‘Gatemouth’ body never in question

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 Of the caskets displaced in Hollywood Cemetery after Hurricane Ike, seven have been re-interred.

About 18 bodies were given new caskets by the military, Precinct 1 Justice of the Peace Joe Parkhurst says. Some caskets are still in refrigerated trucks provided by the Disaster Mortuary Operational Response Team, or D-MORT, at the cemetery. Not all remains have been identified.

The trucks are under 24-hour guard. D-MORT is funded by FEMA.

The Hollywood burial site is thought to be Orange’s oldest black cemetery.

Although the cemetery is not in Parkhurst’s precinct, the judge has taken an interest in the situation because of so many calls to his office. He’s become frustrated trying to find help from historical commissions, government agencies and charitable organizations.

“Many of the families that have loved ones there don’t have a lot of money,” he says. “There’s got to be some help for them.” Parkhurst estimates it could take $30,000 to restore the crypts and grounds to pre-storm status.

The Hollywood board has received some sizable donations over the years, but can only use the interest accrued for various projects.

After the storm, area funeral home director Wayne Sparrow volunteered to advise board members. He says D-MORT helped identify some bodies in a Lake Charles facility.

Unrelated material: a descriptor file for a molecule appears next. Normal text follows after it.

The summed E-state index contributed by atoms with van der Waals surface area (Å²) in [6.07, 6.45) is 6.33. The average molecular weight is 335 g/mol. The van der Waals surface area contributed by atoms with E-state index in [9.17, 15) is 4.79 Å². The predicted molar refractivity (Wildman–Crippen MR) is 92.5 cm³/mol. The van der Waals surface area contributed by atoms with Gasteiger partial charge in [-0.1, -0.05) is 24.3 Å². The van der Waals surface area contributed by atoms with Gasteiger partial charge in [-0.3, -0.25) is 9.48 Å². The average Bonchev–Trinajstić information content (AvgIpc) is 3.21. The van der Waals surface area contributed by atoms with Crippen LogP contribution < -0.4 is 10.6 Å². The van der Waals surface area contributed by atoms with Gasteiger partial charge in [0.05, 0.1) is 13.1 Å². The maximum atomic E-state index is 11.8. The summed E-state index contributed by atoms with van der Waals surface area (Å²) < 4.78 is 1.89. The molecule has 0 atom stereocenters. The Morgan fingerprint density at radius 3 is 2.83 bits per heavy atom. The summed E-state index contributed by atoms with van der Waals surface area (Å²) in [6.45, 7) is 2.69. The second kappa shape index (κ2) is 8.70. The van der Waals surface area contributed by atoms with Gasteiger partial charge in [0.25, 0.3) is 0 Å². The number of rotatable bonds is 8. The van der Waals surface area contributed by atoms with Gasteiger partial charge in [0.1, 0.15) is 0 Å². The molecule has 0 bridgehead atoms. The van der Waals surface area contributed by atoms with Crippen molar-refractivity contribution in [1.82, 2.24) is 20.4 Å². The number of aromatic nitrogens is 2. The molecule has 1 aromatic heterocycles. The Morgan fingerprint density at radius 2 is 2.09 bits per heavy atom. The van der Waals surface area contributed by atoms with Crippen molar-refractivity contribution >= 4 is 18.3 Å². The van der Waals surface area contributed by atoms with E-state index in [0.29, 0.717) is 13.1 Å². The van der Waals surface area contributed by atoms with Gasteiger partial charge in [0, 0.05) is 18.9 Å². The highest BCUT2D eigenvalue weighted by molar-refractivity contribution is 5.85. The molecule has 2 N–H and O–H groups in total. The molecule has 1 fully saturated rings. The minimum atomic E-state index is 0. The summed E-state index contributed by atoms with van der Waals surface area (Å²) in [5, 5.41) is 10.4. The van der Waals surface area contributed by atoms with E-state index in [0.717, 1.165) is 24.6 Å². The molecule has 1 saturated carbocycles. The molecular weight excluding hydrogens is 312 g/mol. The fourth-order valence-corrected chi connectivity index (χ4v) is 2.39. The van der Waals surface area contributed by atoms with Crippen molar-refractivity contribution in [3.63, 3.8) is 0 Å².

“They used X-rays and dental records and fingerprinted who they could,” he says. “There was an anthropologist there and in some cases bones could be measured to determine sex or age.

”That work is being called Stage 1, and there will probably be a Stage 2, Sparrow says. However, what that might be is unknown.

“There is a feeling that a pathologist could be consulted,” he says. “But who and where that office is still in the future … I do know that if someone had say, a knee replaced, there is a serial number on the replacement joint and there will be a record of that somewhere. Hopefully we can determine at some point if there is a clearing house for those numbers.

”The casket of Gulf Coast Hall-of-Famer and Grammy-winner “Gatemouth” Brown was unearthed, but never left the cemetery grounds, Sparrow says. He adds that Brown’s family has been notified and given contact information for re-burial efforts. Brown was raised in Orange.

He evacuated from his home in Slidell, La., after Hurricane Katrina, to a brother’s house in Orange. He died of terminal lung cancer in Southeast Texas on Sept. 10, 2005, having played a farewell concert in Beaumont about a year earlier.

County Judge Carl Thibodeaux said at this week’s commissioners’ meeting he would try to secure funding for reburial efforts.

“The county can’t pay for that with tax dollars because its private cemetery,” he said. “But those caskets can’t sit on those trucks forever. Some years ago we got permission from a historical commission to clean the cemetery because the graves have historic significance, and we might be able to work with a historical group along those lines.”